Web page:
Student Loan Debt Relief
On August 24th, 2022 President Joe Biden announced his plan to forgive about $500 billion of the total almost $1.8 trillion in student debt held by some 43 million borrowers. For the average borrower it means a reduction in their debt of $10,000 or $20,000, depending on various rules, where eligibility is focused on those with lower incomes.
The biggest question remaining is whether this announcement by the Executive Branch will pass muster with the Supreme Court as it is Congress that has the power of the purse and $500B is a lot of money: about 10% of what the Federal Government spends in a year and in the same ballpark as we pay on all of Medicaid (just over $600B), on Medicare (also over $600B). While we await the various court challenges that undoubtedly will be filed to see if the Executive action is legal, we took a look at what the US electorate thinks about Student Loan Debt Relief in general.
During 2021 and 2022, we asked 5000 registered voters the following question about student loan debt relief:
Which of the following statements best reflects your opinion on the student debt crisis?
- All student debt (the full $1.8T) should be forgiven by the Federal Government, by forgiving the part owned by the Federal Government, and by taking over those loans held by other parties.
- All student debt (the full $1.8T) should be made interest free.
- Adjust the interest rate to the Federal Reserve discount rate (currently about 2%) and make all interest payments tax deductible.
- We should start an information campaign to ensure that the next generation of students is better informed about student debt.
- There is no need to take any particular action: anyone who has borrowed money should simply repay it just like any other loan.
The plan announced by Biden falls somewhere between the 1st (full relief) and 2nd answer (interest free). The 3rd answer (lower interest rates), 4th answer (warning about taking on student debt) and the 5th answer (just repay like any other loan) all leave the debt intact.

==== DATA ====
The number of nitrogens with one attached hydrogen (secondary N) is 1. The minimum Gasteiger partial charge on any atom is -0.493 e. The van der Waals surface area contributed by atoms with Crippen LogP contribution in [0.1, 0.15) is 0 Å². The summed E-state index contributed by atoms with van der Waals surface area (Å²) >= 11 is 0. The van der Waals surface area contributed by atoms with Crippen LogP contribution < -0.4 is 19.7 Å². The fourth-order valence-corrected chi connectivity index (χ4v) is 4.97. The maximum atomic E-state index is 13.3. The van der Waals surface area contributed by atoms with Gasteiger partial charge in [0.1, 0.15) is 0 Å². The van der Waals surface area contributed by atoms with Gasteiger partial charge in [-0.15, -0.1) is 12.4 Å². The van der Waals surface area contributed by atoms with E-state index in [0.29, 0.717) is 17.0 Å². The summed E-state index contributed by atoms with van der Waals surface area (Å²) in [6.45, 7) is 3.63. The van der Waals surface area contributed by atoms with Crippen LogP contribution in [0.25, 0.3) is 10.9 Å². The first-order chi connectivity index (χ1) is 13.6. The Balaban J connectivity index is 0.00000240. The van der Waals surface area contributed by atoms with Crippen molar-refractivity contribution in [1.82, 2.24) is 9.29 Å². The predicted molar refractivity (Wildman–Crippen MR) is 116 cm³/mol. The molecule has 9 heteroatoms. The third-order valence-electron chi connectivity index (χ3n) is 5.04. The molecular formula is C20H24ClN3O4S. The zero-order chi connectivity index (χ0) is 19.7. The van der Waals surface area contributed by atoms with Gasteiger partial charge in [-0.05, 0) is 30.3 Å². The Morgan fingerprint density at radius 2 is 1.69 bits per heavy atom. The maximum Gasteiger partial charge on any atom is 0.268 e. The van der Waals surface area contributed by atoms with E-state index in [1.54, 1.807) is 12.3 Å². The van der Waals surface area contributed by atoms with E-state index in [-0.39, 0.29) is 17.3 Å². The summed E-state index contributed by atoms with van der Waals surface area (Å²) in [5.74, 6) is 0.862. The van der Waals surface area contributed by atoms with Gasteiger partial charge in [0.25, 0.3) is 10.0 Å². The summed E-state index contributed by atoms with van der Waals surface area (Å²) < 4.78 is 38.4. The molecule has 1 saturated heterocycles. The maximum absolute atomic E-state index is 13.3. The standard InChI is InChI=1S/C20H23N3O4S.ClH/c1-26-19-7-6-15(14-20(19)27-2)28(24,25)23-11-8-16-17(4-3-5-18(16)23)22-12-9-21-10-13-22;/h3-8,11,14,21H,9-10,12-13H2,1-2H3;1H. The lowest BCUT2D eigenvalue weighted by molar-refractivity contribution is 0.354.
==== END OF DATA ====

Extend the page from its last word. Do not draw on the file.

Overall, it seems that we are divided on what to do. Just over ¼ of respondents believe that we should forgive all debt, while just under ¼ of respondents believe no action is needed at all. Also, the two actions that seem closest to the President’s plan, one that forgives all debt and the other that makes all debt interest free, together garner only the support of about half the electorate (48%).
The question is: who are the people who support debt relief, and who oppose it?
There is a surprisingly large gender gap in the answers, with women much more supportive for action on student debt than men. Women hold 58% of all student debt according to educationdata.org, which could explain some of this difference in opinion.
We found a clear relationship between age group and support for student debt relief: younger generations who are most likely to be personally affected more strongly support a form of relief, while the oldest generation (who went to college in smaller numbers, paid less for tuition and likely have paid off any debts they would have had by now) are less supportive.
We found a very strong relationship between ethnicity and support for the plan. Especially Black voters support some form of debt relief. The same holds to a lesser extent for Latinos. According to educationdata.org, Black college graduates have on average $25,000 more in student debt than their White peers, related to the fact that Black families have on average fewer resources to pay for college.
Another strong relationship was found regarding income: those with a lower income (who are more likely to struggle with student loan payments) are more supportive of debt relief.
Surprisingly, we did not find any discernible differences based on education level.
Finally, there is a clear difference between Democrats and Republicans on this topic. While 71% of Democrats favor taking significant action (full debt relief, or at least making it interest free), only 25% of Republicans agree and 58% of Republicans favor not changing anything to the loan conditions. Independents are between those two, but lean a bit closer to the Republican position than the Democratic position.
In summary, student debt relief could be a divisive issue which is strongly supported by some, and strongly opposed by others.
There already wasn’t a shortage of topics to talk about during the Midterm election campaigns, with Inflation and Abortion topping the lists. We expect that Student Debt Relief will join that list. If anything, voters will have some clear choices in November: voting on topics that clearly matter to them. And that is good news. Isn’t that what Democracy should be about?
See here for details on how ActiVote conducts its polls.